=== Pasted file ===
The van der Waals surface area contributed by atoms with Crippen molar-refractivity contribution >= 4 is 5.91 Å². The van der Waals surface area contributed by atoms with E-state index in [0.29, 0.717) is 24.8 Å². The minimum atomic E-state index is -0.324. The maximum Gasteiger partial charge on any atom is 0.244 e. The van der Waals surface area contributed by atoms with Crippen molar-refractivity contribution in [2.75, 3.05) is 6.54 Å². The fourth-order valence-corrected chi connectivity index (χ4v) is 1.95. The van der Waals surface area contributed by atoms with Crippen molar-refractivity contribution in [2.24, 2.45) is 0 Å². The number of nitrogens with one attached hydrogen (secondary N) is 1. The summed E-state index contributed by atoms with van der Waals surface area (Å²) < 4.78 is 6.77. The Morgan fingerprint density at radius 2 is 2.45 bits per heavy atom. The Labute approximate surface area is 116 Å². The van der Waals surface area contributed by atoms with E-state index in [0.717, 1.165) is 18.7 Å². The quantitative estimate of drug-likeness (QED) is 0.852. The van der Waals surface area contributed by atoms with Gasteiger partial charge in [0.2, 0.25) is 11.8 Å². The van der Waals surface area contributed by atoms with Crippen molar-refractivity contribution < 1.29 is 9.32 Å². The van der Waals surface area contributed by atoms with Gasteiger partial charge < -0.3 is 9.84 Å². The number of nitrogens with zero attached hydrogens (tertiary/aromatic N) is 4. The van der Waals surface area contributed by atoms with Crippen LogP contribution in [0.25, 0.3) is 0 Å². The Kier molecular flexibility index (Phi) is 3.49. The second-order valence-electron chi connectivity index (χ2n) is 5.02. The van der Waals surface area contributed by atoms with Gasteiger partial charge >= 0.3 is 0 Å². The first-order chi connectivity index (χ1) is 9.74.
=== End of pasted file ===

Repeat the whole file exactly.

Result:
The van der Waals surface area contributed by atoms with Crippen molar-refractivity contribution >= 4 is 5.91 Å². The van der Waals surface area contributed by atoms with E-state index in [0.29, 0.717) is 24.8 Å². The minimum atomic E-state index is -0.324. The maximum Gasteiger partial charge on any atom is 0.244 e. The van der Waals surface area contributed by atoms with Crippen molar-refractivity contribution in [2.75, 3.05) is 6.54 Å². The fourth-order valence-corrected chi connectivity index (χ4v) is 1.95. The van der Waals surface area contributed by atoms with Crippen molar-refractivity contribution in [2.24, 2.45) is 0 Å². The number of nitrogens with one attached hydrogen (secondary N) is 1. The summed E-state index contributed by atoms with van der Waals surface area (Å²) < 4.78 is 6.77. The Morgan fingerprint density at radius 2 is 2.45 bits per heavy atom. The Labute approximate surface area is 116 Å². The van der Waals surface area contributed by atoms with E-state index in [0.717, 1.165) is 18.7 Å². The quantitative estimate of drug-likeness (QED) is 0.852. The van der Waals surface area contributed by atoms with Gasteiger partial charge in [0.2, 0.25) is 11.8 Å². The van der Waals surface area contributed by atoms with Crippen molar-refractivity contribution < 1.29 is 9.32 Å². The van der Waals surface area contributed by atoms with Gasteiger partial charge < -0.3 is 9.84 Å². The number of nitrogens with zero attached hydrogens (tertiary/aromatic N) is 4. The van der Waals surface area contributed by atoms with Crippen LogP contribution in [0.25, 0.3) is 0 Å². The Kier molecular flexibility index (Phi) is 3.49. The second-order valence-electron chi connectivity index (χ2n) is 5.02. The van der Waals surface area contributed by atoms with Gasteiger partial charge >= 0.3 is 0 Å². The first-order chi connectivity index (χ1) is 9.74.